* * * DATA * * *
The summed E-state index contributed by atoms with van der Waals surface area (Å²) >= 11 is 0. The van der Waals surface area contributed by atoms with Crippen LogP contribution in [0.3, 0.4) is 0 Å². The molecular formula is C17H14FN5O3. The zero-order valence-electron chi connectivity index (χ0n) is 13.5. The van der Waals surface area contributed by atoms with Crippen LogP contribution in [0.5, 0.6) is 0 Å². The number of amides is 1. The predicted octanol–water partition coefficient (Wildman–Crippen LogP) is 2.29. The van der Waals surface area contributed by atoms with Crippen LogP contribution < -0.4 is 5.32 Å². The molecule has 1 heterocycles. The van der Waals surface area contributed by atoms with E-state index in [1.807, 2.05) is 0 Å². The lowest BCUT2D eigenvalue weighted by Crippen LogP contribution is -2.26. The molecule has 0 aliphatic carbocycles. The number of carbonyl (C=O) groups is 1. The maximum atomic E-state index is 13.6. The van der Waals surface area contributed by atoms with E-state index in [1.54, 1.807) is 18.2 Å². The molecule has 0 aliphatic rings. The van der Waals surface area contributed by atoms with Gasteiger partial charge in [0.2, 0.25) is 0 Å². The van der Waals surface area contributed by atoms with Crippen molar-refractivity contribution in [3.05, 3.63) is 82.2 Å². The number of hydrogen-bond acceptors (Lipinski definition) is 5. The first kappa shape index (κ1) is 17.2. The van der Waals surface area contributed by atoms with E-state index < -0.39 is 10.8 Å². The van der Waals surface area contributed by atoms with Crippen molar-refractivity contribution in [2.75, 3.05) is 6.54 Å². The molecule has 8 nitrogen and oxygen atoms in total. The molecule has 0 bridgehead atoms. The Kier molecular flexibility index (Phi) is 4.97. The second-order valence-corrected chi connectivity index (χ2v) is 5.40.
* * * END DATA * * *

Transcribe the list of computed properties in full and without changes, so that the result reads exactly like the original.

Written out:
The summed E-state index contributed by atoms with van der Waals surface area (Å²) >= 11 is 0. The van der Waals surface area contributed by atoms with Crippen LogP contribution in [0.3, 0.4) is 0 Å². The molecular formula is C17H14FN5O3. The zero-order valence-electron chi connectivity index (χ0n) is 13.5. The van der Waals surface area contributed by atoms with Crippen LogP contribution in [0.5, 0.6) is 0 Å². The number of amides is 1. The predicted octanol–water partition coefficient (Wildman–Crippen LogP) is 2.29. The van der Waals surface area contributed by atoms with Crippen LogP contribution < -0.4 is 5.32 Å². The molecule has 1 heterocycles. The van der Waals surface area contributed by atoms with E-state index in [1.807, 2.05) is 0 Å². The lowest BCUT2D eigenvalue weighted by Crippen LogP contribution is -2.26. The molecule has 0 aliphatic carbocycles. The number of carbonyl (C=O) groups is 1. The maximum atomic E-state index is 13.6. The van der Waals surface area contributed by atoms with E-state index in [1.54, 1.807) is 18.2 Å². The molecule has 0 aliphatic rings. The van der Waals surface area contributed by atoms with Gasteiger partial charge in [0.2, 0.25) is 0 Å². The van der Waals surface area contributed by atoms with Crippen molar-refractivity contribution in [3.05, 3.63) is 82.2 Å². The number of hydrogen-bond acceptors (Lipinski definition) is 5. The first kappa shape index (κ1) is 17.2. The van der Waals surface area contributed by atoms with E-state index < -0.39 is 10.8 Å². The van der Waals surface area contributed by atoms with Crippen molar-refractivity contribution in [2.75, 3.05) is 6.54 Å². The molecule has 8 nitrogen and oxygen atoms in total. The molecule has 0 bridgehead atoms. The Kier molecular flexibility index (Phi) is 4.97. The second-order valence-corrected chi connectivity index (χ2v) is 5.40.